JOHANNESBURG (Reuters) - South African Airways (SAA) said on Friday it would suspend intercontinental and African regional flights until the end of May because of the coronavirus, as administrators trying to save the airline said it could run out of funds in just over a week.
State-owned SAA has been on the brink of collapse for months and entered a form of bankruptcy protection in December.
It has not made a profit since 2011 and has received more than 20 billion rand ($1.2 billion) in bailouts in the past three years.
On Friday it said it would suspend flights on its routes to the United States, Britain, Germany, Australia and Brazil until May 31 in response to a government travel ban aimed at stopping the spread of coronavirus.
SAA said in a later statement that it would suspend flights to African cities including Accra in Ghana, Lusaka in Zambia, Harare in Zimbabwe, Windhoek in Namibia, Lagos in Nigeria and Entebbe in Uganda until the end of May. It said it would continue domestic services to Cape Town.
This is the second wave of mass cancellations this week, after SAA said it would cancel 162 intercontinental and African flights in March and another struggling state-owned airline, SA Express, suspended operations until further notice from Wednesday.
President Cyril Ramaphosa on Sunday announced bans on travel to countries considered “high-risk” as regards the coronavirus, including ones to where SAA flies like the United States, Britain and Germany.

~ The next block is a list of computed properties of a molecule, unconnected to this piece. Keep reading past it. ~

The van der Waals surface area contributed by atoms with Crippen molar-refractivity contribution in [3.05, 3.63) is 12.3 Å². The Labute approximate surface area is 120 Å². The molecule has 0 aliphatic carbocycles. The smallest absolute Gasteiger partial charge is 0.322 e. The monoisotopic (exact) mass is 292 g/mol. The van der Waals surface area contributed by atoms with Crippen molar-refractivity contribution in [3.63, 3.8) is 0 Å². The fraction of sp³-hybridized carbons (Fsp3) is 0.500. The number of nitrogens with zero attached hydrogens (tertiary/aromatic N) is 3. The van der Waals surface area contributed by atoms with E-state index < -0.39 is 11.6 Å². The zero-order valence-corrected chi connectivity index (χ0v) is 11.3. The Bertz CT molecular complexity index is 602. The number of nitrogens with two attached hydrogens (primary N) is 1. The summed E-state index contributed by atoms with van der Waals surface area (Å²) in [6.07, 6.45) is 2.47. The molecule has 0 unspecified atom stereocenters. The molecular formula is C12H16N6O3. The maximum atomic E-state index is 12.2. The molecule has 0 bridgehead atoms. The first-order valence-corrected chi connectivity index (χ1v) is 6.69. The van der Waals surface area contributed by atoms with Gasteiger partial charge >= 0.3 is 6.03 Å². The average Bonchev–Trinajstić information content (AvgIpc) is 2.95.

South Africa has recorded more than 200 confirmed coronavirus cases but no deaths so far.[J8N2AI025]
SAA’s business rescue team said in a letter to trade unions that measures taken by governments to control the spread of the virus had hurt bookings.
“Unless some urgent and drastic measures are implemented without delay, the situation will deteriorate to such an extent that it will threaten the very likelihood of the company being rescued,” rescue experts Les Matuson and Siviwe Dongwana wrote in the letter dated March 19.
Matuson and Dongwana said funds secured to sustain rescue efforts could run out by March 31, and asked unions to consider cash-conserving measures like a rotational layoff scheme and short-time arrangement starting within days.
But one of SAA’s largest unions, the National Transport Movement (NTM), said talks on Friday on the proposals had failed to reach an agreement. More talks are planned for next week.
NTM president Mashudu Raphetha said the union wanted the government to agree to another bailout and that SAA could save money by eradicating bloated tenders and rooting out corruption.
On Friday, Matuson and Dongwana also asked creditors for a two-month extension for their rescue plan until May 29.
Reporting by Alexander Winning; editing by Nick Macfie and Kirsten Donovan